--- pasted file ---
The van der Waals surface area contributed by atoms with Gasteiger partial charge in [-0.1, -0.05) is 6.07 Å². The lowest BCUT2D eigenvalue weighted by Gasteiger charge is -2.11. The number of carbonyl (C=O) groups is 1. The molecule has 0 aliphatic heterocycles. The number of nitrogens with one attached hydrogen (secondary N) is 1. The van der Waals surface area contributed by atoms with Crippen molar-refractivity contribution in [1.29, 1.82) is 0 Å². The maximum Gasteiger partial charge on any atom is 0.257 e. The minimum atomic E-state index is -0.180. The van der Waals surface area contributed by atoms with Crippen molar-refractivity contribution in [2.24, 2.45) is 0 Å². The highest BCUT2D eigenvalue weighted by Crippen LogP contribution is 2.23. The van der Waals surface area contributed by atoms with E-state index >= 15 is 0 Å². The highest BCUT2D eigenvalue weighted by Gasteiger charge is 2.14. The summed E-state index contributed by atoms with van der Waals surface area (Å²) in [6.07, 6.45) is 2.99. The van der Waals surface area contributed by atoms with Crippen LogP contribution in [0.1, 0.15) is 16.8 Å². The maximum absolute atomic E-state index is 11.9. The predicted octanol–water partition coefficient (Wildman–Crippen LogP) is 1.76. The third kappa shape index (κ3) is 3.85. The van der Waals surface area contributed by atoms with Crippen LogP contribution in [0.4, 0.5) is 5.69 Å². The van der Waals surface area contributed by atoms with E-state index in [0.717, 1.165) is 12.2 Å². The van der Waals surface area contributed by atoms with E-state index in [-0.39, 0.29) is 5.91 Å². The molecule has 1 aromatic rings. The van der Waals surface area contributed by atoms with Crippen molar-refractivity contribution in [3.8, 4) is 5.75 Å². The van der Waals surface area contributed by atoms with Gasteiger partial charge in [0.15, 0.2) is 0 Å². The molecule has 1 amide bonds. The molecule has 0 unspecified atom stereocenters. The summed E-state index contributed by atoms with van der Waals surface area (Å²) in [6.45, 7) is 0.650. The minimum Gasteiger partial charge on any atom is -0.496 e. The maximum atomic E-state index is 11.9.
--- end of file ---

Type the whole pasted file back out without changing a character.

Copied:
The van der Waals surface area contributed by atoms with Gasteiger partial charge in [-0.1, -0.05) is 6.07 Å². The lowest BCUT2D eigenvalue weighted by Gasteiger charge is -2.11. The number of carbonyl (C=O) groups is 1. The molecule has 0 aliphatic heterocycles. The number of nitrogens with one attached hydrogen (secondary N) is 1. The van der Waals surface area contributed by atoms with Crippen molar-refractivity contribution in [1.29, 1.82) is 0 Å². The maximum Gasteiger partial charge on any atom is 0.257 e. The minimum atomic E-state index is -0.180. The van der Waals surface area contributed by atoms with Crippen molar-refractivity contribution in [2.24, 2.45) is 0 Å². The highest BCUT2D eigenvalue weighted by Crippen LogP contribution is 2.23. The van der Waals surface area contributed by atoms with E-state index >= 15 is 0 Å². The highest BCUT2D eigenvalue weighted by Gasteiger charge is 2.14. The summed E-state index contributed by atoms with van der Waals surface area (Å²) in [6.07, 6.45) is 2.99. The van der Waals surface area contributed by atoms with Crippen LogP contribution in [0.1, 0.15) is 16.8 Å². The maximum absolute atomic E-state index is 11.9. The predicted octanol–water partition coefficient (Wildman–Crippen LogP) is 1.76. The third kappa shape index (κ3) is 3.85. The van der Waals surface area contributed by atoms with Crippen LogP contribution in [0.4, 0.5) is 5.69 Å². The van der Waals surface area contributed by atoms with E-state index in [0.717, 1.165) is 12.2 Å². The van der Waals surface area contributed by atoms with E-state index in [-0.39, 0.29) is 5.91 Å². The molecule has 1 aromatic rings. The van der Waals surface area contributed by atoms with Crippen molar-refractivity contribution in [3.8, 4) is 5.75 Å². The van der Waals surface area contributed by atoms with Gasteiger partial charge in [0.15, 0.2) is 0 Å². The molecule has 1 amide bonds. The molecule has 0 unspecified atom stereocenters. The summed E-state index contributed by atoms with van der Waals surface area (Å²) in [6.45, 7) is 0.650. The minimum Gasteiger partial charge on any atom is -0.496 e. The maximum atomic E-state index is 11.9.